History has been an unkind teacher in some ways.  She has unfortunately revealed us when, where, and how we got it wrong. The Internet has allowed us to speed up that conversation, connect with like minds and discuss these issues.  Blogs have allowed us to process new ideas, alternatives and possible new scenarios in lighting speed.  What took ages before now takes minutes.  And for some this shift seems disconcerting because they are not used to such a seismic shift.  The truth is that we don’t live in an Intel 386 world anymore.

What is ironic about this whole point is that Emergents are the ones who are leading the conversation about coming to terms with our own humanity.  This process of admitting our own limitations is essentially repentance and it is central to our own restoration as followers of Jesus.

Relativism: Bill comes very close, but to his credit doesn’t cross, the common excuse of pulling the relativism card.  The temptation within this dialog is to simply excuse those in the Emergents as relativists, a cheap move from my perspective.  It dismisses any further dialog because it excuses the other party from having to continue.  But I would offer Bill that what is relative is not the truth but our perception of the truth.  The evidence of this is obvious in science and in history, but apparently not in the church.

The evidence of this can be found in the points Bill is making.  His judgments of the Emerging movement don’t resonate with me.  Are they true?  Yes, in that they are his judgments.  Yet, they are not true for me because I don’t share his conclusions.  Does that make us relative?  No.  It makes us human.

Easum on Methods: Bill does share a concern for how we move forward.  He says,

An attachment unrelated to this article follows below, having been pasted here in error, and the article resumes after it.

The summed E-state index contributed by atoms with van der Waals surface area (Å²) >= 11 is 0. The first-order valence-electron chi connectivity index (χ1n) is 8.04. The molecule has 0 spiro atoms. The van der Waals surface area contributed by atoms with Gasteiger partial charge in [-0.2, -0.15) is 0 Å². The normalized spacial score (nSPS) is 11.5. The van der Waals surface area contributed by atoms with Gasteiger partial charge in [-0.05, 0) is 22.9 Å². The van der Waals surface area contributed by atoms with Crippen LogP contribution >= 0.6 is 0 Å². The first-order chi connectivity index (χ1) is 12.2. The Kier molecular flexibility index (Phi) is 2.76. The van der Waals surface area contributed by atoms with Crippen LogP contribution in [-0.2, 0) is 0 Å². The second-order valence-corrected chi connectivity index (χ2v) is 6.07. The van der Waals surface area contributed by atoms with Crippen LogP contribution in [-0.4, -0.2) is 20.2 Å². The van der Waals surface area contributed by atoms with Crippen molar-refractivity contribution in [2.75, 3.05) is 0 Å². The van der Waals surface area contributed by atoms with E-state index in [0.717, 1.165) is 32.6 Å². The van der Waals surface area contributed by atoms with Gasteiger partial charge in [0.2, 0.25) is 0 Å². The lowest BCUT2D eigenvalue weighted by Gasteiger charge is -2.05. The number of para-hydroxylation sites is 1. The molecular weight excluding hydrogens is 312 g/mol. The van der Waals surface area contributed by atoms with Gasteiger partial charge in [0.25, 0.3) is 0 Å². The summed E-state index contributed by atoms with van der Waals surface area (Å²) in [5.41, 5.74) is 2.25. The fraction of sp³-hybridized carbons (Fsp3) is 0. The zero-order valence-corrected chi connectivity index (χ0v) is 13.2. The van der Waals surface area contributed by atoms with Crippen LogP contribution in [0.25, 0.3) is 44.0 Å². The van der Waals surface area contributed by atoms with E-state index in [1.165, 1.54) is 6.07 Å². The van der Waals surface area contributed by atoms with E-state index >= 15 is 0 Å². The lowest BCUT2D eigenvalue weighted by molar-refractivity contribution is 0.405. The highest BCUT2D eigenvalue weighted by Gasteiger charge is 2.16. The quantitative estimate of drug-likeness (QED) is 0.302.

“I agree with the authors that we can’t come on to postmoderns like gangbusters with an elitist attitude as if we have THE truth. I agree with them that the four spiritual laws no longer work. I agree with them that if we lead from the big story we are dead in the water. I agree with them (and with Frank Viola) that the distinction between clergy and laity is not biblical and shouldn’t exist. I agree with them that the new world sees everything in shades of gray.”

But he also says,

“But I do not agree that Christians must feel they have to be two steps removed from the reality of the Gospel in order to reach this new world. In fact, I think it is just the opposite. The clearer a leader is about the reality of Gospel and the direction of their calling, the more likely that person is to lead a growing and thriving community of faith.”

And this is where I see Easum perpetuating the myth that we are removed from the Gospel or that we don’t hold a Gospel.  In fact, my wife and I have come to the conclusion that much of the dialog within the Emerging church movement is simply asking for a more wholistic approach to following Jesus and being the church…because we’re tired of this thing we grew up with called, “doing church”.  We’re tried of simply being passive observers in the Christendom food chain.

To say that there hasn’t been problems in the past is to ignore the reality of the issues we face today.  We are in this space because the church has ignored the road it went down.  When more than 12 million people have left the church but not God the problem simply can’t be ignored.

Easum on New Organization: Bill states one thing that I found very sad because when I read it, it seems like a shout from the cheap seats.  If he wants to be honest in the dialog, I would suggest he lose this conception.  He says,

“They don’t even believe in planting churches in order to reach more people, nor do they believe in doing things to get people to come to their church. They plant churches only to save themselves, whatever that means.”